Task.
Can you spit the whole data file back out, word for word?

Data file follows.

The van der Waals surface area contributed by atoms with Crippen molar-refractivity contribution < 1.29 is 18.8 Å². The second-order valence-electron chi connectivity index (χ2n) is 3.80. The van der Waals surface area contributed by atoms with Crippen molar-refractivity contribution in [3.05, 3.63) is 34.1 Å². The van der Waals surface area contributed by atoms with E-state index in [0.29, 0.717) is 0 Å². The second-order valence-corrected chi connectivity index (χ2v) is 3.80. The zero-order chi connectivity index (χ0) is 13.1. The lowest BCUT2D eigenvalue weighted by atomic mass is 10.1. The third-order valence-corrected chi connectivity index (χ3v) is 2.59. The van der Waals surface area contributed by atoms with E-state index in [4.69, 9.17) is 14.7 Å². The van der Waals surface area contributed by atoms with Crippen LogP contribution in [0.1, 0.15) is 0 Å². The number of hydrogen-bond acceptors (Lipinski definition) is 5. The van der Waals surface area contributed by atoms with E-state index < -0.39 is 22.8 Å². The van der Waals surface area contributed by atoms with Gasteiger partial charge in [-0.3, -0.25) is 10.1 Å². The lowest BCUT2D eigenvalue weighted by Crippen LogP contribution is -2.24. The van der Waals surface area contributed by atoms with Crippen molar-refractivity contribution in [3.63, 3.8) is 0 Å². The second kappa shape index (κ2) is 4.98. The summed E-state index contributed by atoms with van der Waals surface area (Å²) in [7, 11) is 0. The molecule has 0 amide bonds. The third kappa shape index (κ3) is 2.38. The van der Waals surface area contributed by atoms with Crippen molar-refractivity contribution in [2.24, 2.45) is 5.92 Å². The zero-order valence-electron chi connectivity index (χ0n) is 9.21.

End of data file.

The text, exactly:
The van der Waals surface area contributed by atoms with Crippen molar-refractivity contribution < 1.29 is 18.8 Å². The second-order valence-electron chi connectivity index (χ2n) is 3.80. The van der Waals surface area contributed by atoms with Crippen molar-refractivity contribution in [3.05, 3.63) is 34.1 Å². The van der Waals surface area contributed by atoms with E-state index in [0.29, 0.717) is 0 Å². The second-order valence-corrected chi connectivity index (χ2v) is 3.80. The zero-order chi connectivity index (χ0) is 13.1. The lowest BCUT2D eigenvalue weighted by atomic mass is 10.1. The third-order valence-corrected chi connectivity index (χ3v) is 2.59. The van der Waals surface area contributed by atoms with E-state index in [4.69, 9.17) is 14.7 Å². The van der Waals surface area contributed by atoms with Crippen LogP contribution in [0.1, 0.15) is 0 Å². The number of hydrogen-bond acceptors (Lipinski definition) is 5. The van der Waals surface area contributed by atoms with E-state index < -0.39 is 22.8 Å². The van der Waals surface area contributed by atoms with Gasteiger partial charge in [-0.3, -0.25) is 10.1 Å². The lowest BCUT2D eigenvalue weighted by Crippen LogP contribution is -2.24. The van der Waals surface area contributed by atoms with Crippen molar-refractivity contribution in [3.63, 3.8) is 0 Å². The second kappa shape index (κ2) is 4.98. The summed E-state index contributed by atoms with van der Waals surface area (Å²) in [7, 11) is 0. The molecule has 0 amide bonds. The third kappa shape index (κ3) is 2.38. The van der Waals surface area contributed by atoms with Crippen molar-refractivity contribution in [2.24, 2.45) is 5.92 Å². The zero-order valence-electron chi connectivity index (χ0n) is 9.21.